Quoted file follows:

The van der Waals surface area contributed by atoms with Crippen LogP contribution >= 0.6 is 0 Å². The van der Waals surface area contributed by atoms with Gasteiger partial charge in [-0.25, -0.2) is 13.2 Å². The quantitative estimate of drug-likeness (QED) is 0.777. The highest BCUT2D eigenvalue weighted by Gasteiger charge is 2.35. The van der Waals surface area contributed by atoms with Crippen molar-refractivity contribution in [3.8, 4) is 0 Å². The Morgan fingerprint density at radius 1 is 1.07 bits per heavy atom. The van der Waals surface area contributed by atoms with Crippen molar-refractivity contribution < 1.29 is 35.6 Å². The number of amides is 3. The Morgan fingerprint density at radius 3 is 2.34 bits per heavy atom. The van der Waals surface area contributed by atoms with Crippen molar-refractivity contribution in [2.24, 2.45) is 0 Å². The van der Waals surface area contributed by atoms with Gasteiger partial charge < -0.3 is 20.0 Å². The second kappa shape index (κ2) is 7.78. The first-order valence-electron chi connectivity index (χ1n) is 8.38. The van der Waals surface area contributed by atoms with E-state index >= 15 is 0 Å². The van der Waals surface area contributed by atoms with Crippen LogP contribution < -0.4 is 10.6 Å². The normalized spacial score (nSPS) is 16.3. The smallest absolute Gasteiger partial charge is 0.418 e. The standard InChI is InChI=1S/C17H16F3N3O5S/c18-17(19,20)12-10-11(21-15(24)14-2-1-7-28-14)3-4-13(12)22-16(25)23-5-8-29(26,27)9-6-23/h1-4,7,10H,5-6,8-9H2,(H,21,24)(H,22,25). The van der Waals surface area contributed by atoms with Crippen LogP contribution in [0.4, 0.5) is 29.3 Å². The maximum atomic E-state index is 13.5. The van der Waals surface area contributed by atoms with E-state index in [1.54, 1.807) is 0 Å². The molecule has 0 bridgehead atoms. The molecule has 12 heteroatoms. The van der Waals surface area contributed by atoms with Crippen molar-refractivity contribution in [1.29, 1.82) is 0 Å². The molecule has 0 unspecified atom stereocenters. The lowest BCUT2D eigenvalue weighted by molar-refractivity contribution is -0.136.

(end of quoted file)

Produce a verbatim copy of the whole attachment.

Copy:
The van der Waals surface area contributed by atoms with Crippen LogP contribution >= 0.6 is 0 Å². The van der Waals surface area contributed by atoms with Gasteiger partial charge in [-0.25, -0.2) is 13.2 Å². The quantitative estimate of drug-likeness (QED) is 0.777. The highest BCUT2D eigenvalue weighted by Gasteiger charge is 2.35. The van der Waals surface area contributed by atoms with Crippen molar-refractivity contribution in [3.8, 4) is 0 Å². The Morgan fingerprint density at radius 1 is 1.07 bits per heavy atom. The van der Waals surface area contributed by atoms with Crippen molar-refractivity contribution < 1.29 is 35.6 Å². The number of amides is 3. The Morgan fingerprint density at radius 3 is 2.34 bits per heavy atom. The van der Waals surface area contributed by atoms with Crippen molar-refractivity contribution in [2.24, 2.45) is 0 Å². The van der Waals surface area contributed by atoms with Gasteiger partial charge < -0.3 is 20.0 Å². The second kappa shape index (κ2) is 7.78. The first-order valence-electron chi connectivity index (χ1n) is 8.38. The van der Waals surface area contributed by atoms with E-state index >= 15 is 0 Å². The van der Waals surface area contributed by atoms with Crippen LogP contribution < -0.4 is 10.6 Å². The normalized spacial score (nSPS) is 16.3. The smallest absolute Gasteiger partial charge is 0.418 e. The standard InChI is InChI=1S/C17H16F3N3O5S/c18-17(19,20)12-10-11(21-15(24)14-2-1-7-28-14)3-4-13(12)22-16(25)23-5-8-29(26,27)9-6-23/h1-4,7,10H,5-6,8-9H2,(H,21,24)(H,22,25). The van der Waals surface area contributed by atoms with Crippen LogP contribution in [0.4, 0.5) is 29.3 Å². The maximum atomic E-state index is 13.5. The van der Waals surface area contributed by atoms with E-state index in [1.54, 1.807) is 0 Å². The molecule has 0 bridgehead atoms. The molecule has 12 heteroatoms. The van der Waals surface area contributed by atoms with Crippen molar-refractivity contribution in [1.29, 1.82) is 0 Å². The molecule has 0 unspecified atom stereocenters. The lowest BCUT2D eigenvalue weighted by molar-refractivity contribution is -0.136.